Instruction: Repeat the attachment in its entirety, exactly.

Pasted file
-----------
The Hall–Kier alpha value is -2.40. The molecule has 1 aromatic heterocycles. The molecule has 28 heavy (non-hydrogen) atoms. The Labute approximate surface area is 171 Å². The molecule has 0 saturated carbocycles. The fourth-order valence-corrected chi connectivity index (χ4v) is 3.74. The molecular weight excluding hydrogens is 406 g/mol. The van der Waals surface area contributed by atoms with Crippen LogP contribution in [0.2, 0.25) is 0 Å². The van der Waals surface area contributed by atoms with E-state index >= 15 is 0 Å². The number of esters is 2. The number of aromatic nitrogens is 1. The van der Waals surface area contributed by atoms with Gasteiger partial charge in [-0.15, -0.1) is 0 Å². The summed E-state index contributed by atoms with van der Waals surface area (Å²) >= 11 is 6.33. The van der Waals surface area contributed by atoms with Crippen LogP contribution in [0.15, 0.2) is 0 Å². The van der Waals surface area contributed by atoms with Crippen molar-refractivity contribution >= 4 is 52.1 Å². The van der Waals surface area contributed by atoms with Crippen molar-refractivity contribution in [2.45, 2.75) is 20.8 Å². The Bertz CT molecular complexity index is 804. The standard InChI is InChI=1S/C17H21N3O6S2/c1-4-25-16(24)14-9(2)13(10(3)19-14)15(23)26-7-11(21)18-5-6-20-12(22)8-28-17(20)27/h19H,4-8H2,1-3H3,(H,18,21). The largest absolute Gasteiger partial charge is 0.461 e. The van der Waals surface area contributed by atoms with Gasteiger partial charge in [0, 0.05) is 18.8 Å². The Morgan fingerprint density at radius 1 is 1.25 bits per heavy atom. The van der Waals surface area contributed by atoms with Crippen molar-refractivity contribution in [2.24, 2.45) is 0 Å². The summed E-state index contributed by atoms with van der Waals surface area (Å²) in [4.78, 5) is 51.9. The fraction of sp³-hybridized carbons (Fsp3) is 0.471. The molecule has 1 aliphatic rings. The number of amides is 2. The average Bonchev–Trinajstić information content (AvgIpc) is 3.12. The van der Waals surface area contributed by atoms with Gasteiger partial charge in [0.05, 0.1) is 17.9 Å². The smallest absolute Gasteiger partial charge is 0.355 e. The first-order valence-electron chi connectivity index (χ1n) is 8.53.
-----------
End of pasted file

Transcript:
The Hall–Kier alpha value is -2.40. The molecule has 1 aromatic heterocycles. The molecule has 28 heavy (non-hydrogen) atoms. The Labute approximate surface area is 171 Å². The molecule has 0 saturated carbocycles. The fourth-order valence-corrected chi connectivity index (χ4v) is 3.74. The molecular weight excluding hydrogens is 406 g/mol. The van der Waals surface area contributed by atoms with Crippen LogP contribution in [0.2, 0.25) is 0 Å². The van der Waals surface area contributed by atoms with E-state index >= 15 is 0 Å². The number of esters is 2. The number of aromatic nitrogens is 1. The van der Waals surface area contributed by atoms with Gasteiger partial charge in [-0.15, -0.1) is 0 Å². The summed E-state index contributed by atoms with van der Waals surface area (Å²) >= 11 is 6.33. The van der Waals surface area contributed by atoms with Crippen LogP contribution in [0.15, 0.2) is 0 Å². The van der Waals surface area contributed by atoms with Crippen molar-refractivity contribution >= 4 is 52.1 Å². The van der Waals surface area contributed by atoms with Crippen molar-refractivity contribution in [2.45, 2.75) is 20.8 Å². The Bertz CT molecular complexity index is 804. The standard InChI is InChI=1S/C17H21N3O6S2/c1-4-25-16(24)14-9(2)13(10(3)19-14)15(23)26-7-11(21)18-5-6-20-12(22)8-28-17(20)27/h19H,4-8H2,1-3H3,(H,18,21). The largest absolute Gasteiger partial charge is 0.461 e. The van der Waals surface area contributed by atoms with Gasteiger partial charge in [0, 0.05) is 18.8 Å². The Morgan fingerprint density at radius 1 is 1.25 bits per heavy atom. The van der Waals surface area contributed by atoms with Crippen molar-refractivity contribution in [2.24, 2.45) is 0 Å². The summed E-state index contributed by atoms with van der Waals surface area (Å²) in [4.78, 5) is 51.9. The fraction of sp³-hybridized carbons (Fsp3) is 0.471. The molecule has 1 aliphatic rings. The number of amides is 2. The average Bonchev–Trinajstić information content (AvgIpc) is 3.12. The van der Waals surface area contributed by atoms with Gasteiger partial charge in [0.05, 0.1) is 17.9 Å². The smallest absolute Gasteiger partial charge is 0.355 e. The first-order valence-electron chi connectivity index (χ1n) is 8.53.